In documents obtained by the Register, officials at the U.S. Department of Health and Human Services Substance Abuse and Mental Health Services Administration (SAMHSA) told the FCC they needed to take over the line on an “emergency” basis to serve the public interest because Butler could not pay his phone bills.
1-800-SUICIDE was not already disconnected. Rather, SAMHSA argued there was a risk of it being disconnected. This risk alone was said to constitute a danger to desperate callers seeking help. SAMHSA claimed it was “urgent” for them to take control of the line immediately, with no time for public hearings.
“In fact, the hotline was about to be discontinued on a number of occasions, and the federal government stepped up to the plate to make sure those phones were answered for the public good,” said Mark Weber, SAMHSA director of communications. Weber referred to the situation at the time as “a public crisis in the making.”
On Jan. 22, 2007, FCC gave SAMHSA temporary control of the line for one year. That period has now been extended to April 20.
But Butler says the people at SAMHSA misrepresented the facts. He claims to have documented evidence his phone bill was being paid, but neither SAMHSA nor the FCC looked at his financial records.
“The hotline was in no danger of being disconnected,” he said.
“This is not just any number. It’s a very valuable number,” Hartshorn said. “People thinking about suicide or who know someone contemplating suicide wonder if maybe there’s a suicide 800 number. They dial 1-800-SUICIDE, and bingo! — there it is. As long as SAMHSA controls this number, they can have 400,000 calls a year coming into their mental health network with no advertising. That may explain why they want it.”
In reply, Weber stated: “That must be Ms. Hartshorn’s opinion. I would suggest that she go to the FCC’s website,” where many pages on this case are posted. “It seems to me her opinion is not totally informed by all the information that’s available.”
Butler said the Brooks Hope Center is financially stable. Butler is about to close a deal to operate 1-800-SUICIDE for a reasonable 1.8-cents per minute. A private donor has also pledged $100,000 — to be paid directly to the telephone provider — which will prepay the hotline’s phone bill for a year.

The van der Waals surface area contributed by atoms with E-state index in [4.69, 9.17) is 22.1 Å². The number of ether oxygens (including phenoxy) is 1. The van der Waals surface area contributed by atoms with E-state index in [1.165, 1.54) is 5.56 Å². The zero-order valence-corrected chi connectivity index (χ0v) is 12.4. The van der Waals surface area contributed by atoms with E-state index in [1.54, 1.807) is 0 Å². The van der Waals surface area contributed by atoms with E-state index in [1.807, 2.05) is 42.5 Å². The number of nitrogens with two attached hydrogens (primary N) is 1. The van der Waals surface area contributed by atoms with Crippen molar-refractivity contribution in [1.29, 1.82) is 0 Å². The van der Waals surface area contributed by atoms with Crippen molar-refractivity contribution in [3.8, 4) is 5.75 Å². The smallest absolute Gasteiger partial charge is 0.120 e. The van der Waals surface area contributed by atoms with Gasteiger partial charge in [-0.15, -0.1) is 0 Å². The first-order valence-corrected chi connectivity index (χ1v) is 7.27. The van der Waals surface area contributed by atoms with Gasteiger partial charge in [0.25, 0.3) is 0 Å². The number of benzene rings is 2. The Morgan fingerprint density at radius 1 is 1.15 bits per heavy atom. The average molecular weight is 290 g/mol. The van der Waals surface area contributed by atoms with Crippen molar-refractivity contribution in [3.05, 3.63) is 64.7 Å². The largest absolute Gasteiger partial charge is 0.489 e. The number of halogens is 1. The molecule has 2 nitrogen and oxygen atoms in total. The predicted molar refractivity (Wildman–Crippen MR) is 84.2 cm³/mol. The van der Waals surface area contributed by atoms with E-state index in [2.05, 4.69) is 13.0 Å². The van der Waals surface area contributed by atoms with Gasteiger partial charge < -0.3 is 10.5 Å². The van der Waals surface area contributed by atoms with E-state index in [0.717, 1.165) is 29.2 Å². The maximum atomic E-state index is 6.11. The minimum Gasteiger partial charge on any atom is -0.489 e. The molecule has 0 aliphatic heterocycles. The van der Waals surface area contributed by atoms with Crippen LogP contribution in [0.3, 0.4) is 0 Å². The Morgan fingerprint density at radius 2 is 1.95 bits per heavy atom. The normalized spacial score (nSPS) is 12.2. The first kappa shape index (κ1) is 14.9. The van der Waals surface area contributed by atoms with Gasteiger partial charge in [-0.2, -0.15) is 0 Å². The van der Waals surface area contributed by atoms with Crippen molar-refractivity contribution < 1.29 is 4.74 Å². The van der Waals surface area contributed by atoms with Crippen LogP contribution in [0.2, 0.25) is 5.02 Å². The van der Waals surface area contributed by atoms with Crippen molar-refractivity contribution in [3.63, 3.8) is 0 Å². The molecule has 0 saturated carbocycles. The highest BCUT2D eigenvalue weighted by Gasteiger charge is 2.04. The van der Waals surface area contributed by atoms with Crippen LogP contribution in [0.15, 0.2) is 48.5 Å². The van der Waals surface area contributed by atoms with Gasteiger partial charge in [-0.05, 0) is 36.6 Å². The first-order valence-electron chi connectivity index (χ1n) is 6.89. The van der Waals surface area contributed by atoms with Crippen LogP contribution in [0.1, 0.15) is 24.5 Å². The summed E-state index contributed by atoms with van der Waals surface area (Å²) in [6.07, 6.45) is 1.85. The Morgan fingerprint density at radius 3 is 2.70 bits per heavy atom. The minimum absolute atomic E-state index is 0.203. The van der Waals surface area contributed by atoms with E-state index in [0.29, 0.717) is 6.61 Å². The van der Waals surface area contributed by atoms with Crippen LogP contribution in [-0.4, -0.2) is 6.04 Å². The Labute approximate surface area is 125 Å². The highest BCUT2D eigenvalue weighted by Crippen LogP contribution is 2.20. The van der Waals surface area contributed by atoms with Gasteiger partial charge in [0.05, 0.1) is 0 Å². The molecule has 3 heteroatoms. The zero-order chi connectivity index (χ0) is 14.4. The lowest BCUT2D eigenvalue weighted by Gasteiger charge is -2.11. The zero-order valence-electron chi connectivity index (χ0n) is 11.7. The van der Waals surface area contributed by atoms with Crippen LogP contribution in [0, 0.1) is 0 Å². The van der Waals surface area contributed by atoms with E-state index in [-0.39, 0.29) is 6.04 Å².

“We can go into SAMHSA and the FCC today with a prepaid phone bill for the next 12 months. There is absolutely zero risk of that line being shut off,” Butler said.
Nonetheless, SAMHSA has petitioned the FCC to assign the number to them permanently.
“The FCC should not rule on SAMHSA’s motion for permanent reassignment until they’ve first ruled on our motion to give us back our lines,” Butler said. “The law is totally on our side. There is no precedent for what SAMHSA is doing.”
An FCC official familiar with the case who asked to remain anonymous said, “We cannot comment on when the commission might act on this except to note that the temporary reassignment is set to expire April 21.”
A grassroots movement has sprung up to urge the FCC to make a timely and just decision.
“We’re asking everyone who cares about life to call the FCC this week to protest the federal government’s unjust confiscation of this hotline,” Hartshorn said.
Chris Slattery, founder and president of Expectant Mother Care pro-life pregnancy centers in New York City, said, “I think it’s great news the pro-life movement is trying to restore this 800 number to its rightful owner.”
Butler has been under fire to save 1-800-SUICIDE for nearly eight years. The battle has drained his energy, time and money.
Stressing the urgency of the need for the FCC to act now, Hartshorn added, “This administration is ostensibly pro-life. An Obama or Clinton administration won’t be. This needs to be resolved and resolved very quickly.”
Sue Ellin Browder is based in Willits, California.